Forget Popcorn; Executive Demands Healthy Treats at Movie Theaters
By Amber James Posted Mar 17th 2010 09:51AM
L.A. Times reports. While there's nothing quite like a bag of popcorn smothered in butter, patrons watching their waistlines would finally have nutritious snacking options. While some movie theater managers are open to the option, patrons seem more upset about the change to an age-old tradition.
During the annual ShoWest movie industry convention, Lynton presented a poll of moviegoers commissioned by Sony Pictures, which revealed:
"I don't think giant tubs of spinach or broccoli's a good idea. And nobody wants to eat cauliflower while watching 'Spider-Man,' or drink a 40-ounce cup of prune juice," Lynton said.• two-thirds of moviegoers and three-quarters of parents are more likely to buy healthy snacks at theaters if they are offered;
• forty-two percent of parents said they would buy concessions more often if healthy options were available; and
• sixty percent of parents said having healthier snacks in theaters would enhance their overall movie-going experience.
The Center for Science in the Public Interest conducted a recent study and "found movie theater popcorn offerings range from 400 to 1,200 calories, with one to three days' worth of saturated fat and up to 1,500 milligrams of sodium. Make it a combo and add 300 to 1,110 empty calories worth of candy and another 150 to 500 calories from a sugary soft drink to wash it all down." Both Regal and AMC popped their popcorn in coconut oil, which contains 90% saturated fat, while Cinemark popped their popcorn in non-hydrogenated canola oil, which offers contained only a fraction of the saturated fat.
Cynthia Pasquella, a board certified clinical nutritionist and holistic life and wellness coach, says Americans are constantly looking for healthier food options, and entertainment venues should offer healthier treats. "We have to be really careful about moving away from the concept of popcorn, chocolate and sodas cold turkey. Not many people are going to order a side of broccoli or a salad as they head into the theater," she tells PopEater. "Most of us associate the theater experience with buttery popcorn and yummy snacks, so the trick is to make these foods available in a healthier format."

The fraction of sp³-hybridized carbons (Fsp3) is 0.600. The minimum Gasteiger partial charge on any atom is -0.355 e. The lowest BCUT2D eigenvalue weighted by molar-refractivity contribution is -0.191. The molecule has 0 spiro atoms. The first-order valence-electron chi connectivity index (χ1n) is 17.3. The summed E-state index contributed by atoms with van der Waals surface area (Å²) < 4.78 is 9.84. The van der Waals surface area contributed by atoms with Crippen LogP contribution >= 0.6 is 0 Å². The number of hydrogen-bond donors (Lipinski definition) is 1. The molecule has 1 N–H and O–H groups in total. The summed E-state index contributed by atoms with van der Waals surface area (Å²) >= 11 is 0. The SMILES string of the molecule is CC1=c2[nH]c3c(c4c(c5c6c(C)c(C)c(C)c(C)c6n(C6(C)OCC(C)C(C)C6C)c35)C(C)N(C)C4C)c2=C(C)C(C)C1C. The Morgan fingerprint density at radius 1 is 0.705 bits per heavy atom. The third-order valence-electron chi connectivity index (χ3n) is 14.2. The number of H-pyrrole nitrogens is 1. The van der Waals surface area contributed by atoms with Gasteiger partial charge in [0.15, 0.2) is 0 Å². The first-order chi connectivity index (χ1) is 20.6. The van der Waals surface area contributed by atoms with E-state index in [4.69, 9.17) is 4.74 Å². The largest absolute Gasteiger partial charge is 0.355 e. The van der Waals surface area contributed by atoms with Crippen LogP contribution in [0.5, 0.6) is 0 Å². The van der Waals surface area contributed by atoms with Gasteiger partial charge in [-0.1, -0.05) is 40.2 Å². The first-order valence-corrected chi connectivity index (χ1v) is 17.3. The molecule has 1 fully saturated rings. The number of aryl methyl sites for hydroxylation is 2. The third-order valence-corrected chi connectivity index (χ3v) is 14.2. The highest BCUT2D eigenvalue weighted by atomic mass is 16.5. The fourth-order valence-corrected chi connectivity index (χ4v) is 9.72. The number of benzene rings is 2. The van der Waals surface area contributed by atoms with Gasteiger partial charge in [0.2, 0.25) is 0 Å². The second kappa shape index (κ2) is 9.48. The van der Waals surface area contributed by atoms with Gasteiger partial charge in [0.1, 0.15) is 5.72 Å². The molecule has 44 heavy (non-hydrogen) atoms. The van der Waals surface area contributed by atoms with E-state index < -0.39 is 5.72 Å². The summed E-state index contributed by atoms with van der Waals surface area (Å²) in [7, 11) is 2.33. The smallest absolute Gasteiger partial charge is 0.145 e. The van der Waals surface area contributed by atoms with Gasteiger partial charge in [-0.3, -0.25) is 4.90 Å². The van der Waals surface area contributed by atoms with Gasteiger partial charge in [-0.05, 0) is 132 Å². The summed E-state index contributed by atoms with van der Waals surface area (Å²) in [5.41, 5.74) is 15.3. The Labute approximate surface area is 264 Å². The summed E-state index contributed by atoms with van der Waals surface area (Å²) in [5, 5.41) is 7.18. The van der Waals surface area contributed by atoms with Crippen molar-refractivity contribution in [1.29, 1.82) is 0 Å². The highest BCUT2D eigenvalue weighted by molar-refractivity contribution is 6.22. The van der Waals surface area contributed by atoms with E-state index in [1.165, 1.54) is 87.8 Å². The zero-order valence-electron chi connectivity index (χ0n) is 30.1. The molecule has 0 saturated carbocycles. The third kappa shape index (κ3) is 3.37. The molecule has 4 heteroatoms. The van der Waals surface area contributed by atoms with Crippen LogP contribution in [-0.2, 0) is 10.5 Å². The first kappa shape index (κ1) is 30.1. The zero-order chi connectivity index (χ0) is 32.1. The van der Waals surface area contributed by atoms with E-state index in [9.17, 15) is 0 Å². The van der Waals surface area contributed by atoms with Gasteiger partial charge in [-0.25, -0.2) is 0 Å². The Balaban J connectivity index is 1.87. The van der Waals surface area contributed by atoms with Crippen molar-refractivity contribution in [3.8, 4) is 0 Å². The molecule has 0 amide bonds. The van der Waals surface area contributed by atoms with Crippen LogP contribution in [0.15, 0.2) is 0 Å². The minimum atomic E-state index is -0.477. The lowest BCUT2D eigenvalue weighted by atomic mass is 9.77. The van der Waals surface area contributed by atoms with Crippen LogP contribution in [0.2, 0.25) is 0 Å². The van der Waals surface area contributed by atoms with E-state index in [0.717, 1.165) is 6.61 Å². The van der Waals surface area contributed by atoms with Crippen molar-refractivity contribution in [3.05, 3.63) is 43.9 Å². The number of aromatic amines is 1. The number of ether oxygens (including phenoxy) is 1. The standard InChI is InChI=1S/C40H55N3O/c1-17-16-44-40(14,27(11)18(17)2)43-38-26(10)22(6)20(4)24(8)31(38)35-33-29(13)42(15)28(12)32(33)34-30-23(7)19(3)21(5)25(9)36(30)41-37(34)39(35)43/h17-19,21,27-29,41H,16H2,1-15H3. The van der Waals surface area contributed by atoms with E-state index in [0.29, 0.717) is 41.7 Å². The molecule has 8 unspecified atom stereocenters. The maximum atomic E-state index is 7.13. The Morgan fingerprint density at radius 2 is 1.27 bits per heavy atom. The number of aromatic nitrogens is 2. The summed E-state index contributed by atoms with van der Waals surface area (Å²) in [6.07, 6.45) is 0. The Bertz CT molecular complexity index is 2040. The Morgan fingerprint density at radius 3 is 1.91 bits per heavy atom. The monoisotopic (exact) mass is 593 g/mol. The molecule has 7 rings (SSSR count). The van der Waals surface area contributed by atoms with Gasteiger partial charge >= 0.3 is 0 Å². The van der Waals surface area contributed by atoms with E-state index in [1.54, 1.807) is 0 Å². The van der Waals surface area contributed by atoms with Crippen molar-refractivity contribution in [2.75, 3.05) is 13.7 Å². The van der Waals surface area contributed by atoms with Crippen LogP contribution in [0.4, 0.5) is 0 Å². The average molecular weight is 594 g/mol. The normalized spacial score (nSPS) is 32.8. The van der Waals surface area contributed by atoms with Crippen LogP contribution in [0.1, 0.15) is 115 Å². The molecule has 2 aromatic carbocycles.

Pasquella offers up the idea of "air popped popcorn from non-genetically modified corn." But have no fear, chocolate lovers, there's a great alternative. "Dark chocolate that's high in cacao is delicious and packed with antioxidants but doesn't contain the same amount of sugar and harmful additives."
Cinema managers aren't weighing out the option -- especially if the demand is there. According to a TIME.com's Money Blog, movie theaters make 85% of their profit at the concession stands. According to the site, $30 worth of raw popcorn can translate into as much as $3,000 in sales at the movie theaters. "Whatever sells is worth bringing into the market," a Long Island Movieland Cinemas manager tells PopEater. "There are theaters already providing alternatives like air popped and unsalted popcorn or low fat butter... But it is all about demand."
PopEater readers were split about the new options and concerned about the concession stand cost. "At the prices they charge for crap food, I would hate to see what they would charge for a healthy snack. $50 organic apple, anyone?" Whitney Russell Odabashian wrote on PopEater's Facebook wall.
"I'd feel better about taking the kids to the movies with the healthier snack options," Pearl Ramirez wrote.
But others didn't want to give up the age-old tradition of letting loose and pouring on the extra butter. "The movies have been a place for kids and adults to go and enjoy a movie... enjoy a tub of buttered popcorn, a greasy hot dog, cheese fries, ice cream and all the gooey candies that one can carry to their seat," said Escabedo Carlos.
Pasquella challenges those opposed to not be afraid to experiment and remain open-minded. "I will often switch clients from their favorite foods to a healthier version, and they actually like the taste of the healthier version better ... As long as we don't try to drastically [alter] the theater experience and stick to offering healthier versions of the foods people are used to, there is a great chance they will choose the healthier options," Pasquella advises.
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